The papers at Girton College were arranged and listed in 1985 and consist of personal writings, diary fragments, correspondence, newspaper cuttings and miscellanea. They fill 18 archive boxes, two of which contain unpublished material for a biography of BRP's early life. The correspondence forms a very large percentage of the archive (perhaps about 70% - there are approximately 950 letters, of which about a fifth are letters from BRP to Barbara Leigh Smith Bodichon). Many letters are annotated - in various hands - together with envelopes with notes as to content, dates, explanations of persons mentioned etc. In a number of cases parts of letters are missing. Some have been transcribed and the typed transcripts annotated. In some cases, only the transcripts survive. A large number of BRP's in-letters are thought to have been destroyed in the Franco-Prussian war of 1870.[The various spellings of 'Savile Row' in the Parkes letters are as found.]
Personal Papers of Bessie Rayner Parkes
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- ReferenceGB 271 GCPP Parkes
- Dates of Creation1812-1984
- Name of Creator
- Language of MaterialEnglish , French
- Physical Descriptionapprox. 1300 items; paper
Scope and Content
Administrative / Biographical History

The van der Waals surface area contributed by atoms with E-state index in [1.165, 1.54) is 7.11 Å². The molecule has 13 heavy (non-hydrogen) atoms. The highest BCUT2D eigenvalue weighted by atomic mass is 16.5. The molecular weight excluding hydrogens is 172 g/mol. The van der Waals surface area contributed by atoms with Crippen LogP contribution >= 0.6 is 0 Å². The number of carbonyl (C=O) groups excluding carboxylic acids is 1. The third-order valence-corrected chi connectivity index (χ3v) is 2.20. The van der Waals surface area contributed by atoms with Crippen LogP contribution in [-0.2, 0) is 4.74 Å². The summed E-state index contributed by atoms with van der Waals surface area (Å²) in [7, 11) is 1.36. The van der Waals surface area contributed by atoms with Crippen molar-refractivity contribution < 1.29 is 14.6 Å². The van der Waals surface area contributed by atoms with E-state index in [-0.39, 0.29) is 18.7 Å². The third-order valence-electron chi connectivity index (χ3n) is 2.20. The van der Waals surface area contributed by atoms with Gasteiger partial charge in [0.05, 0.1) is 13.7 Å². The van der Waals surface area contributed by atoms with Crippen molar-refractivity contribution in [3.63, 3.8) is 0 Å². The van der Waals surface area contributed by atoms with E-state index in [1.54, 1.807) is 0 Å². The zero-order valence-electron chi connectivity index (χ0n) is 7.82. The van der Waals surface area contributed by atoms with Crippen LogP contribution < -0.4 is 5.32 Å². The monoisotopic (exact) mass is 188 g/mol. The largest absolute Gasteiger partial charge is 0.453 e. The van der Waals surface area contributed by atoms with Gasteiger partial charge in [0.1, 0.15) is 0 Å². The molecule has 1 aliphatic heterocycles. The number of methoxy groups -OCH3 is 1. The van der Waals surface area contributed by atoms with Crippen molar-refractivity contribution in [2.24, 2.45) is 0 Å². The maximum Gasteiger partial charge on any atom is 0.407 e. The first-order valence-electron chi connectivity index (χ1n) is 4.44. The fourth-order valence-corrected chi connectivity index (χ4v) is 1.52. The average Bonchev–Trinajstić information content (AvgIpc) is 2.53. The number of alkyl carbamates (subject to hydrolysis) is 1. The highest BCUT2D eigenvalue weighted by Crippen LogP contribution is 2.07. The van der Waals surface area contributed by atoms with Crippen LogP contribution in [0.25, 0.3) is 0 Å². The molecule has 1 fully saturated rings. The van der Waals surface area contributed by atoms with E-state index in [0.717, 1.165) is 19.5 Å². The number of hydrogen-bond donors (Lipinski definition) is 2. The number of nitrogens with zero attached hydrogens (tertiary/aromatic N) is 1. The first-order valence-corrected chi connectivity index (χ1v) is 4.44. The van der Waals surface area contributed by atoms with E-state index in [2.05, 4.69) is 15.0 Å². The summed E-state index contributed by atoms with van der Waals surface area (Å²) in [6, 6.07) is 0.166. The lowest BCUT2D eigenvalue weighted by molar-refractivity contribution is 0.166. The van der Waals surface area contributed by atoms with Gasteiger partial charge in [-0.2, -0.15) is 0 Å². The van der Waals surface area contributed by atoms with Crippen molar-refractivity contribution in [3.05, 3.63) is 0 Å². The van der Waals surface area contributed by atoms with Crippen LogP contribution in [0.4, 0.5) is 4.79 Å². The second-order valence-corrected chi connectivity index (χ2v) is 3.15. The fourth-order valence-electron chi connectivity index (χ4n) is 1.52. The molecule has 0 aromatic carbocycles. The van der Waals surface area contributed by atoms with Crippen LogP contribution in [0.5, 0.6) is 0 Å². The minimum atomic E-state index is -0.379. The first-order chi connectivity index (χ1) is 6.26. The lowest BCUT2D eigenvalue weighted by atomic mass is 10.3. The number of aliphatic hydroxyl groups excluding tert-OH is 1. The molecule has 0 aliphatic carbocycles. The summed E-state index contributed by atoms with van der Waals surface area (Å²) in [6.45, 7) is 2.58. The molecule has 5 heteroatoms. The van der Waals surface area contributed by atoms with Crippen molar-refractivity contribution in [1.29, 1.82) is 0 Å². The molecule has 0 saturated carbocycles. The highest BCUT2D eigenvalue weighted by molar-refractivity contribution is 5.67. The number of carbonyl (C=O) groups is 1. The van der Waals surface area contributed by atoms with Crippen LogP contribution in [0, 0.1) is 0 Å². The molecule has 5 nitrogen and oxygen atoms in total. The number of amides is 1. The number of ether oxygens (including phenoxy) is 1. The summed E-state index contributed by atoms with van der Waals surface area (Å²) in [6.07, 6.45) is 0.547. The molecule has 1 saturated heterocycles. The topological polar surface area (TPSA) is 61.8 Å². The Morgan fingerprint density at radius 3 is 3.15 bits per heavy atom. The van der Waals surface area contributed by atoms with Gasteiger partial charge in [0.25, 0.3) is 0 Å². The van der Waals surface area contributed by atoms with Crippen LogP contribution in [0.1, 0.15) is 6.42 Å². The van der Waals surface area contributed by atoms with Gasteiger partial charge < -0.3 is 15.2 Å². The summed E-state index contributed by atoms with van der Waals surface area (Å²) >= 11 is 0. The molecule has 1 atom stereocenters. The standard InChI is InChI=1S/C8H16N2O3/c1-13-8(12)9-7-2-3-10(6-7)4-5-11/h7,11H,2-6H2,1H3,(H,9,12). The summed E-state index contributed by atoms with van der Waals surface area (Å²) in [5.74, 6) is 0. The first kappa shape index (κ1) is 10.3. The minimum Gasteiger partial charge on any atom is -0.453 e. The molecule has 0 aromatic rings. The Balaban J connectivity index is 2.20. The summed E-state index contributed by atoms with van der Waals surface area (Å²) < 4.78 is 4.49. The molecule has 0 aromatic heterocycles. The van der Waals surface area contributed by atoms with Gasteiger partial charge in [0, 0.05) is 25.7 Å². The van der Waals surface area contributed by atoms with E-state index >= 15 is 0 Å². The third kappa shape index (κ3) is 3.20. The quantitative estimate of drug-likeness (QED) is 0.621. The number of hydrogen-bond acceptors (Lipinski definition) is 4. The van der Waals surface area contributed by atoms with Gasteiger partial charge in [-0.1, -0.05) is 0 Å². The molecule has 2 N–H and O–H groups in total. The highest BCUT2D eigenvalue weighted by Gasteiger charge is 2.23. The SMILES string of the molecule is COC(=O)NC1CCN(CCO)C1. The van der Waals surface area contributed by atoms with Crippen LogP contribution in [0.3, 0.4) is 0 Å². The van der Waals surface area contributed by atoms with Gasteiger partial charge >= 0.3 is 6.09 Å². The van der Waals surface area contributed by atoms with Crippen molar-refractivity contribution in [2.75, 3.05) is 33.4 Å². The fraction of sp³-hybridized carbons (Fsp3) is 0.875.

Bessie Rayner Parkes (later Belloc), 1829-1925, was the only daughter of Joseph Parkes, a Birmingham Unitarian, and Elizabeth Parkes, granddaughter of Joseph Priestley. She was a lifelong friend of Barbara Leigh Smith Bodichon and with her was an active supporter of the campaigns for women's work, suffrage, legal rights and education. Bessie Parkes was born in Birmingham on 16 June 1829. Both her father and mother were from long-established Unitarian families. However, despite their radical liberal politics both Joseph and Elizabeth believed in an orthodox and conventional upbringing for their daughter. This sometimes gave rise to friction, particularly with her father. The family moved to London in 1832, to a house in Great George Street, Westminster. At the age of 11, Bessie boarded for a time at a Unitarian school for girls run by William Field at Leam, in Warwickshire. Neither Bessie nor her brother were robust and the family spent time at Hastings for the curative sea air. It was here that she first met Barbara Leigh Smith, probably in 1846. In 1850 her brother Priestley died, and Bessie, who lived at home until her marriage at the age of 38, became her parents' only surviving child. In her early twenties, she began a career in journalism, writing for local newspapers and radical journals. She went on to publish volumes of poetry, essays and memoirs. In the 1850s she contributed both as a conference speaker and writer to the National Association for the Promotion of Social Science and in 1854 published 'Remarks on the Education of Girls'. In 1857, with financial backing from Barbara Leigh Smith Bodichon, the two women established a journal for 'working women' which Bessie Parkes edited from 1858 until 1862 as the English Woman's Journal. Key issues in the Journal were employment, the need for education and training and women's philanthropic responsibilities. The Journal offices were the headquarters of the Langham Place Group and a focus for employment and emigration issues. Among her friends at this time were George Eliot, Adelaide Procter, Anna Jameson, Dante Gabriel and Christina Rossetti and the Howitt family. In 1862, Bessie Parkes began to retreat from her work for the Journal. Her health was suffering and she found the frictions within the office stressful. She was also becoming increasingly attracted to the intellectual appeal of Catholicism and in 1864 she was formally converted to the Roman Catholic faith. Three years later, on a protracted visit to France, she met Louis Belloc whom she married the same year. In the following five years she lived almost entirely in France at La Celle St Cloud near Paris. In her husband's family, she found a sympathetic literary and religious circle with whom she kept in close touch, even after she was widowed in 1872. Her mother-in-law, Louise Swanton Belloc was a particular friend and mentor. BRP had a daughter, Marie, in 1868 (later Mrs Belloc Lowndes), and a son, Hilaire (the poet), in 1870. She continued to write, publishing articles and volumes of essays well into her seventies. She died at Slindon in Sussex on 23 March 1925.